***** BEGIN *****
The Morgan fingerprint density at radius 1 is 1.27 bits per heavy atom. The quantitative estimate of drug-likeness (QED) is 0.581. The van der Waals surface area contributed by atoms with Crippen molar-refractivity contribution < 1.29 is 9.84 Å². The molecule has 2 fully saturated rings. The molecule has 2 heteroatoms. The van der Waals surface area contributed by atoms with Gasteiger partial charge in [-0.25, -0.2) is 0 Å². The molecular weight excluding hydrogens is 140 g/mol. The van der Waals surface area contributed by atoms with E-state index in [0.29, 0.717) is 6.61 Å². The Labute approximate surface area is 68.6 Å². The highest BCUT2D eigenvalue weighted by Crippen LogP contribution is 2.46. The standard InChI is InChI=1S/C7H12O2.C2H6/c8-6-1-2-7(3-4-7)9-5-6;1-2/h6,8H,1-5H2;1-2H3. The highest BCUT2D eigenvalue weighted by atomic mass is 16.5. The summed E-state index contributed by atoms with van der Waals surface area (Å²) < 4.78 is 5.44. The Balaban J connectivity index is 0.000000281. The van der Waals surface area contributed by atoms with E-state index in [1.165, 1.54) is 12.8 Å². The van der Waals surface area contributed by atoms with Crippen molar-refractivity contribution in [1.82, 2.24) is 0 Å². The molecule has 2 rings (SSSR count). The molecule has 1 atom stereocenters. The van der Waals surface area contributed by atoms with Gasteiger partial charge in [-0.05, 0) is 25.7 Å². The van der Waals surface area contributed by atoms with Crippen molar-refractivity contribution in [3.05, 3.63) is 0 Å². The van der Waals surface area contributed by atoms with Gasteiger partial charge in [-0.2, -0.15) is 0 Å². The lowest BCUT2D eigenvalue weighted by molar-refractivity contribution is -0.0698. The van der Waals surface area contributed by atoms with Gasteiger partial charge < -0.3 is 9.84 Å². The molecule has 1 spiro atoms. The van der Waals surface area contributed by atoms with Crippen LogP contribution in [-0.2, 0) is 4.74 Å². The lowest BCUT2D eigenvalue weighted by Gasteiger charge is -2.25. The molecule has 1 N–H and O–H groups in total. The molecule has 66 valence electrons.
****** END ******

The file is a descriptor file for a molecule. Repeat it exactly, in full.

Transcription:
The Morgan fingerprint density at radius 1 is 1.27 bits per heavy atom. The quantitative estimate of drug-likeness (QED) is 0.581. The van der Waals surface area contributed by atoms with Crippen molar-refractivity contribution < 1.29 is 9.84 Å². The molecule has 2 fully saturated rings. The molecule has 2 heteroatoms. The van der Waals surface area contributed by atoms with Gasteiger partial charge in [-0.25, -0.2) is 0 Å². The molecular weight excluding hydrogens is 140 g/mol. The van der Waals surface area contributed by atoms with E-state index in [0.29, 0.717) is 6.61 Å². The Labute approximate surface area is 68.6 Å². The highest BCUT2D eigenvalue weighted by Crippen LogP contribution is 2.46. The standard InChI is InChI=1S/C7H12O2.C2H6/c8-6-1-2-7(3-4-7)9-5-6;1-2/h6,8H,1-5H2;1-2H3. The highest BCUT2D eigenvalue weighted by atomic mass is 16.5. The summed E-state index contributed by atoms with van der Waals surface area (Å²) < 4.78 is 5.44. The Balaban J connectivity index is 0.000000281. The van der Waals surface area contributed by atoms with E-state index in [1.165, 1.54) is 12.8 Å². The van der Waals surface area contributed by atoms with Crippen molar-refractivity contribution in [1.82, 2.24) is 0 Å². The molecule has 2 rings (SSSR count). The molecule has 1 atom stereocenters. The van der Waals surface area contributed by atoms with Gasteiger partial charge in [-0.05, 0) is 25.7 Å². The van der Waals surface area contributed by atoms with Crippen molar-refractivity contribution in [3.05, 3.63) is 0 Å². The van der Waals surface area contributed by atoms with Gasteiger partial charge in [-0.2, -0.15) is 0 Å². The lowest BCUT2D eigenvalue weighted by molar-refractivity contribution is -0.0698. The van der Waals surface area contributed by atoms with Gasteiger partial charge < -0.3 is 9.84 Å². The molecule has 1 spiro atoms. The van der Waals surface area contributed by atoms with Crippen LogP contribution in [-0.2, 0) is 4.74 Å². The lowest BCUT2D eigenvalue weighted by Gasteiger charge is -2.25. The molecule has 1 N–H and O–H groups in total. The molecule has 66 valence electrons.